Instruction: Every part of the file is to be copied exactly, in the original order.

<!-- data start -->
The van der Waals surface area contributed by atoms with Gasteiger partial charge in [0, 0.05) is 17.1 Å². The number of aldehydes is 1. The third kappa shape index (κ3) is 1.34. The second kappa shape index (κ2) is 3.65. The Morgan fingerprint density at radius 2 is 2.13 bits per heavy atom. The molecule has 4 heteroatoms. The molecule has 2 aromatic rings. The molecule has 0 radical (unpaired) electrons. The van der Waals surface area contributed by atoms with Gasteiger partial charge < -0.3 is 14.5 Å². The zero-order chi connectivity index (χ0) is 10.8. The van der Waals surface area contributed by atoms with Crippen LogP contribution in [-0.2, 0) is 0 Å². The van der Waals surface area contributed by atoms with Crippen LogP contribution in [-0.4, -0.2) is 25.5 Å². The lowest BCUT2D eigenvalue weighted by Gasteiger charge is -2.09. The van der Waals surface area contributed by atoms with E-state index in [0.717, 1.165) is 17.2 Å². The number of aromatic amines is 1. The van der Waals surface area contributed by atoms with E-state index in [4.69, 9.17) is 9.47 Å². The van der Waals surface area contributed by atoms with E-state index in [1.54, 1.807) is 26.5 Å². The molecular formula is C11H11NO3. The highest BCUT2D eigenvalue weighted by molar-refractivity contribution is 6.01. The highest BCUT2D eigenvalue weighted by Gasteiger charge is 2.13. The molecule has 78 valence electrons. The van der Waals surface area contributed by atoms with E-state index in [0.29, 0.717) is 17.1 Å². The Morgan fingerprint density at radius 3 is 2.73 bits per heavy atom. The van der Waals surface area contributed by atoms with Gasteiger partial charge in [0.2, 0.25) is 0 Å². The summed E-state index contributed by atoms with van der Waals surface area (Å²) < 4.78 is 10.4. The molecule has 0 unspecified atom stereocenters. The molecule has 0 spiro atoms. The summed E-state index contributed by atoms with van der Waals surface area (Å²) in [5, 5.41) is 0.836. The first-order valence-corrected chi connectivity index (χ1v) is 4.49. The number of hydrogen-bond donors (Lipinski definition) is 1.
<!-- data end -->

The van der Waals surface area contributed by atoms with Gasteiger partial charge in [0, 0.05) is 17.1 Å². The number of aldehydes is 1. The third kappa shape index (κ3) is 1.34. The second kappa shape index (κ2) is 3.65. The Morgan fingerprint density at radius 2 is 2.13 bits per heavy atom. The molecule has 4 heteroatoms. The molecule has 2 aromatic rings. The molecule has 0 radical (unpaired) electrons. The van der Waals surface area contributed by atoms with Gasteiger partial charge < -0.3 is 14.5 Å². The zero-order chi connectivity index (χ0) is 10.8. The van der Waals surface area contributed by atoms with Crippen LogP contribution in [-0.2, 0) is 0 Å². The van der Waals surface area contributed by atoms with Crippen LogP contribution in [-0.4, -0.2) is 25.5 Å². The lowest BCUT2D eigenvalue weighted by Gasteiger charge is -2.09. The van der Waals surface area contributed by atoms with E-state index in [0.717, 1.165) is 17.2 Å². The number of aromatic amines is 1. The van der Waals surface area contributed by atoms with E-state index in [4.69, 9.17) is 9.47 Å². The van der Waals surface area contributed by atoms with E-state index in [1.54, 1.807) is 26.5 Å². The molecular formula is C11H11NO3. The highest BCUT2D eigenvalue weighted by molar-refractivity contribution is 6.01. The highest BCUT2D eigenvalue weighted by Gasteiger charge is 2.13. The molecule has 78 valence electrons. The van der Waals surface area contributed by atoms with E-state index in [0.29, 0.717) is 17.1 Å². The Morgan fingerprint density at radius 3 is 2.73 bits per heavy atom. The van der Waals surface area contributed by atoms with Gasteiger partial charge in [0.2, 0.25) is 0 Å². The summed E-state index contributed by atoms with van der Waals surface area (Å²) < 4.78 is 10.4. The molecule has 0 unspecified atom stereocenters. The molecule has 0 spiro atoms. The summed E-state index contributed by atoms with van der Waals surface area (Å²) in [5, 5.41) is 0.836. The first-order valence-corrected chi connectivity index (χ1v) is 4.49. The number of hydrogen-bond donors (Lipinski definition) is 1.